Theoretical and Empirical Modeling of Identity and Sentiments in Collaborative Groups

Tuesday, 17 July 2018: 09:10
Oral Presentation
Jesse HOEY, University of Waterloo, Canada
Mei NAGAPPAN, University of Waterloo, Canada
Kimberly ROGERS, Dartmouth College, USA
Tobias SCHROEDER, Potsdam University of Applied Sciences, Germany
Technological and social innovations are increasingly generated through informal, distributed processes of collaboration, rather than in formal, hierarchical organizations. We will present research that uses a data-driven approach to explore the social and psychological mechanisms motivating self-organized collaborations, in which people come together to work on a common problem, without prompting by a third party. We focus on the example of open, collaborative software development in online collaborative networks like GitHub (github.com). Our research is based in affect control theory (ACT) and a recent probabilistic generalization of the theory known as Bayesian affect control theory (BayesACT). The general assumption of BayesACT is that humans are motivated in their social interactions by affective alignment: They strive for their social experiences to be coherent at a deep, emotional level with their sense of identity and general worldviews as constructed through culturally shared symbols.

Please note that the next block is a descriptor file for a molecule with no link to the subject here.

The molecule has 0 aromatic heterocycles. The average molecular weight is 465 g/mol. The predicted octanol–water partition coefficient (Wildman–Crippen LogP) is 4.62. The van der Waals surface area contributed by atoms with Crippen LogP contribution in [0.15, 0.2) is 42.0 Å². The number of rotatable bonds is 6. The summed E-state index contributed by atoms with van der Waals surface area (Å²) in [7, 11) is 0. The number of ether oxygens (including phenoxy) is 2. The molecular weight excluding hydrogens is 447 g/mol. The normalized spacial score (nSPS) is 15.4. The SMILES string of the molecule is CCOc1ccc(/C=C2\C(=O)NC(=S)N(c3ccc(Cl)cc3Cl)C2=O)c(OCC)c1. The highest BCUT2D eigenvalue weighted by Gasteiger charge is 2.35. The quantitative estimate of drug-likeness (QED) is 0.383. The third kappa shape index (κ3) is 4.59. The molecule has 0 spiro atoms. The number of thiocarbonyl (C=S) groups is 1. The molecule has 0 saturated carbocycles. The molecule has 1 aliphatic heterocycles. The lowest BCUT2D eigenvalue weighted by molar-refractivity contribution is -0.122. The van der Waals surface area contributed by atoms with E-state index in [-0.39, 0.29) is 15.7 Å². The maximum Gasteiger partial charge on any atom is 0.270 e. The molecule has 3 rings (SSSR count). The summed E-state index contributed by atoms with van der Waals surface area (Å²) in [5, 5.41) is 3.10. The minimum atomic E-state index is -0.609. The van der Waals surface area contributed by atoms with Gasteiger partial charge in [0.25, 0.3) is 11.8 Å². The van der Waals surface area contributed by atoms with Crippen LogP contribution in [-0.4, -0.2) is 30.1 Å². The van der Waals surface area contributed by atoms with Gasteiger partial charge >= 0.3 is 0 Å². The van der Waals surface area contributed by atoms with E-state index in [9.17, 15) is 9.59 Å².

BayesACT models human interactions as a partially observable Markov decision process, which captures the complexities of dynamic (temporal) decision sequences, and finds optimal solutions to complex decision problems. It makes explicit predictions about online interactions in a collaborative group, based on the notion of each group member holds an identity that is learnable, mathematically describable, and complementary to those of other group members. BayesACT applies insights from Bayesian probability theory to explain how people learn and adjust meanings through social experience, and show how stable interaction dynamics can emerge from individuals’ uncertain and noisy perceptions of their own and others’ identities. We will present work that (1) shows that identity dynamics explain how and why actors pursue particular goals in their interactions, and (2) offers a mathematically precise model for predicting and testing collaborative dynamics.